Our speaker this month is the owner of Crawley Court which has a two acre garden. Patricia moved there at the age of 12 which was 70 years ago. The garden first opened to the public 40 years ago as part of the National Gardens Scheme and still opens on a regular basis. After the family moved to the house they purchased a field adjoining the garden which initially was a family sports area but has now been turned into a wild flower meadow. The area gives a varying array of colour and form throughout the year.
The first things to flower are the Aconites with their yellow flowers which are good ground cover and do well under trees. They are closely followed by the snowdrops which are divided regularly taking great care not to damage the roots which won’t regrow. There is an orchard which contains thousands of Crocus Tommasinianus and the garden opens for several days in February for viewers of the Crocus spectacle. The next to add change to the garden is Scilla Mischtschenkoana with its white flowers and the early flowering Fritilleries. They flower in conjunction with the blue flowered Corydalis Flexuosa and the early tulips, with Tulipa Clusiana Sheila a favourite with its pink and yellow flowers.
In May there are Tulipa Sprengeri with Fritillaria Imperialis along with double Hellibores. Ground cover is provided by Lamium, dead nettles, Sweet Rocket with its scented flowers, dwarf Iris and Primula Wanda. Next there are hardy geraniums and Silene Montana with blue and white Campanula Latifolia. Next is a procession of varying plants with different forms and colours. Cirsium Rivulare, Welsh Poppies, Tradescantia Osprey, Pimpinella Rosea (Pink Saxifrage), Veronicastrum with its long pointed stems and Rosa Glauca.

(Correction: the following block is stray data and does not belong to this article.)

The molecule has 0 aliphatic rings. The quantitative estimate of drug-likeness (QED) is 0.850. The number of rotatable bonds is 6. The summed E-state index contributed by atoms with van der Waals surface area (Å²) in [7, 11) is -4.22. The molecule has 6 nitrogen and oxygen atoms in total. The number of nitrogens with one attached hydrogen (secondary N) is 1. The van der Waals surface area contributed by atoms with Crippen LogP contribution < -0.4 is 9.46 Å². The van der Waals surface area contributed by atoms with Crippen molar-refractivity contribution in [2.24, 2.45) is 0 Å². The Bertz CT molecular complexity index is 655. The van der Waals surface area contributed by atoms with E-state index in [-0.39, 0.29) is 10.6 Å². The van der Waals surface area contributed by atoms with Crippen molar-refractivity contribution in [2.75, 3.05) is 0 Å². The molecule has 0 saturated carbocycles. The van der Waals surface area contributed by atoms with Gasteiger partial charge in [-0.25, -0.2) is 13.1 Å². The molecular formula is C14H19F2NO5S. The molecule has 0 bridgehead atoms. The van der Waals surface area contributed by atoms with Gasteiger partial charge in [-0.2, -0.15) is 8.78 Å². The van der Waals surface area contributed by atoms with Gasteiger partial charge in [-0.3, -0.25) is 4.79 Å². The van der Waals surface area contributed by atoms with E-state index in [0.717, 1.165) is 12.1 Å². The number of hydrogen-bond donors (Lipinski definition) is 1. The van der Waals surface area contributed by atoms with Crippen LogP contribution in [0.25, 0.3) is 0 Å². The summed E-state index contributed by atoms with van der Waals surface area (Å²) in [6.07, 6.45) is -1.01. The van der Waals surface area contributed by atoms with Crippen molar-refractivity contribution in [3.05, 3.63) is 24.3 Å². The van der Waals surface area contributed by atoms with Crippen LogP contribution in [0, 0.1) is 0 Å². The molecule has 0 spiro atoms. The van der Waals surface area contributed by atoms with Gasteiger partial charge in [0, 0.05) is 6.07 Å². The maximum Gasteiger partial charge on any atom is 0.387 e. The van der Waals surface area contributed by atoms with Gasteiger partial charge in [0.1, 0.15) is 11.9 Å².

From August there are Eryngium Oliverianum (Sea Holly), Big Lambs Ears, Sedum Ruby Glow, Perspicaria, Daphne Tangutica and Tulip Queen of the Night. There are Onopordum Acanthium (Giant Thistle) which spreads, Artemia, Ribes species and geraniums. These are followed by Clematis Etoile Rose, Dwarf Lambs Ears, Oxeye Daisys and Blue Pulsatillas.
In addition there are Hostas which are protected from pests by using baked, crushed eggshells, a tall shrub Sarcococca Confusa, Tellima Grandiflora (Fringe Cups) useful in deep shade, Doronicum, Phlomis, Hydrangea Arborescens, Lily of the Valley, Silene and a shrub named after the family Elkington’s White Ribes. An additional bonus is a healthy population of slow worms which help to remove pests.